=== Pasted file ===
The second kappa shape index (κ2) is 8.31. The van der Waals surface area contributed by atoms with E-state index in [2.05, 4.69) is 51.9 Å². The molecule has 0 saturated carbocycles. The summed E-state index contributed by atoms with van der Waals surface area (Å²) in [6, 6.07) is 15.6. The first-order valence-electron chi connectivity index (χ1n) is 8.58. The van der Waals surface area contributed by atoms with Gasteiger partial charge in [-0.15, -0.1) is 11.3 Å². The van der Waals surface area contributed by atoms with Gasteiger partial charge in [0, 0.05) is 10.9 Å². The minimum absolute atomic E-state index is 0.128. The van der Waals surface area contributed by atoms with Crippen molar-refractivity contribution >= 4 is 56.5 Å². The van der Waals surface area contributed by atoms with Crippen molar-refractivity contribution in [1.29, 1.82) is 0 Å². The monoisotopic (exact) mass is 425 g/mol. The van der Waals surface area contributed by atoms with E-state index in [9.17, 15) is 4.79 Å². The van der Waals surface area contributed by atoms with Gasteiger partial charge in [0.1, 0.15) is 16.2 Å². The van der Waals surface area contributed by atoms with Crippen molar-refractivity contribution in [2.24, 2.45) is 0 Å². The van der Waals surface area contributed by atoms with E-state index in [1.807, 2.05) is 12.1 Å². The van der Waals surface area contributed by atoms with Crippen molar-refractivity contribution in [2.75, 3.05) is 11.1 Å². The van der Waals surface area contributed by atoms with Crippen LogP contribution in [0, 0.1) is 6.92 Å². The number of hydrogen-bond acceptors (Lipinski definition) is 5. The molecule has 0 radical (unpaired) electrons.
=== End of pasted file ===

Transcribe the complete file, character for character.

The second kappa shape index (κ2) is 8.31. The van der Waals surface area contributed by atoms with E-state index in [2.05, 4.69) is 51.9 Å². The molecule has 0 saturated carbocycles. The summed E-state index contributed by atoms with van der Waals surface area (Å²) in [6, 6.07) is 15.6. The first-order valence-electron chi connectivity index (χ1n) is 8.58. The van der Waals surface area contributed by atoms with Gasteiger partial charge in [-0.15, -0.1) is 11.3 Å². The van der Waals surface area contributed by atoms with Gasteiger partial charge in [0, 0.05) is 10.9 Å². The minimum absolute atomic E-state index is 0.128. The van der Waals surface area contributed by atoms with Crippen molar-refractivity contribution >= 4 is 56.5 Å². The van der Waals surface area contributed by atoms with Crippen molar-refractivity contribution in [1.29, 1.82) is 0 Å². The monoisotopic (exact) mass is 425 g/mol. The van der Waals surface area contributed by atoms with E-state index in [9.17, 15) is 4.79 Å². The van der Waals surface area contributed by atoms with Gasteiger partial charge in [0.1, 0.15) is 16.2 Å². The van der Waals surface area contributed by atoms with Crippen molar-refractivity contribution in [2.24, 2.45) is 0 Å². The van der Waals surface area contributed by atoms with E-state index in [1.807, 2.05) is 12.1 Å². The van der Waals surface area contributed by atoms with Crippen molar-refractivity contribution in [2.75, 3.05) is 11.1 Å². The van der Waals surface area contributed by atoms with Crippen LogP contribution in [0, 0.1) is 6.92 Å². The number of hydrogen-bond acceptors (Lipinski definition) is 5. The molecule has 0 radical (unpaired) electrons.